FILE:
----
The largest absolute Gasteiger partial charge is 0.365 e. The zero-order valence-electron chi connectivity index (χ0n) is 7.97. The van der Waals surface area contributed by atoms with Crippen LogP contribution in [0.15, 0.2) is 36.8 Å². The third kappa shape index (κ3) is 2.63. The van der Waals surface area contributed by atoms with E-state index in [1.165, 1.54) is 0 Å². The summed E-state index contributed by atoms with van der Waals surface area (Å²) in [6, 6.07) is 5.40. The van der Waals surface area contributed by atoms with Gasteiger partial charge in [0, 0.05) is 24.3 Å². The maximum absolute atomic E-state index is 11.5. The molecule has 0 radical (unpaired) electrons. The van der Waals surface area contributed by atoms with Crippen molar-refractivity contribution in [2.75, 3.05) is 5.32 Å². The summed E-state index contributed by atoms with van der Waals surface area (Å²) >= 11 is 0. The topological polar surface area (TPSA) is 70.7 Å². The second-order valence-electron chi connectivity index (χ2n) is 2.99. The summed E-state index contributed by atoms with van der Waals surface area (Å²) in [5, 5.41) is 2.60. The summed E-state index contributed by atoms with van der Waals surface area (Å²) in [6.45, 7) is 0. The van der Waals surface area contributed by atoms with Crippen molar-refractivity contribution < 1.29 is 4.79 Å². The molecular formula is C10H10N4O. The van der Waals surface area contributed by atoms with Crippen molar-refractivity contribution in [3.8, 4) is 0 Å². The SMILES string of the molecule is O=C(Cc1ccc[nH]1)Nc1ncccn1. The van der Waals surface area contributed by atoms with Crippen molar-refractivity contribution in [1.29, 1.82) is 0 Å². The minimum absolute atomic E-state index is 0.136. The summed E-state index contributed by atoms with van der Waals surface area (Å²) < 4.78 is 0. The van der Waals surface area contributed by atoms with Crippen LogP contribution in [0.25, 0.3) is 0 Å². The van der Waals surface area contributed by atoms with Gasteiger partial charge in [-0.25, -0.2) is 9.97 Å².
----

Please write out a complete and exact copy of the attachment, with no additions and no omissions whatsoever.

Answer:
The largest absolute Gasteiger partial charge is 0.365 e. The zero-order valence-electron chi connectivity index (χ0n) is 7.97. The van der Waals surface area contributed by atoms with Crippen LogP contribution in [0.15, 0.2) is 36.8 Å². The third kappa shape index (κ3) is 2.63. The van der Waals surface area contributed by atoms with E-state index in [1.165, 1.54) is 0 Å². The summed E-state index contributed by atoms with van der Waals surface area (Å²) in [6, 6.07) is 5.40. The van der Waals surface area contributed by atoms with Gasteiger partial charge in [0, 0.05) is 24.3 Å². The maximum absolute atomic E-state index is 11.5. The molecule has 0 radical (unpaired) electrons. The van der Waals surface area contributed by atoms with Crippen molar-refractivity contribution in [2.75, 3.05) is 5.32 Å². The summed E-state index contributed by atoms with van der Waals surface area (Å²) >= 11 is 0. The topological polar surface area (TPSA) is 70.7 Å². The second-order valence-electron chi connectivity index (χ2n) is 2.99. The summed E-state index contributed by atoms with van der Waals surface area (Å²) in [5, 5.41) is 2.60. The summed E-state index contributed by atoms with van der Waals surface area (Å²) in [6.45, 7) is 0. The van der Waals surface area contributed by atoms with Crippen molar-refractivity contribution < 1.29 is 4.79 Å². The molecular formula is C10H10N4O. The van der Waals surface area contributed by atoms with Crippen molar-refractivity contribution in [3.8, 4) is 0 Å². The SMILES string of the molecule is O=C(Cc1ccc[nH]1)Nc1ncccn1. The van der Waals surface area contributed by atoms with Crippen molar-refractivity contribution in [1.29, 1.82) is 0 Å². The minimum absolute atomic E-state index is 0.136. The summed E-state index contributed by atoms with van der Waals surface area (Å²) < 4.78 is 0. The van der Waals surface area contributed by atoms with Crippen LogP contribution in [0.25, 0.3) is 0 Å². The van der Waals surface area contributed by atoms with Gasteiger partial charge in [-0.25, -0.2) is 9.97 Å².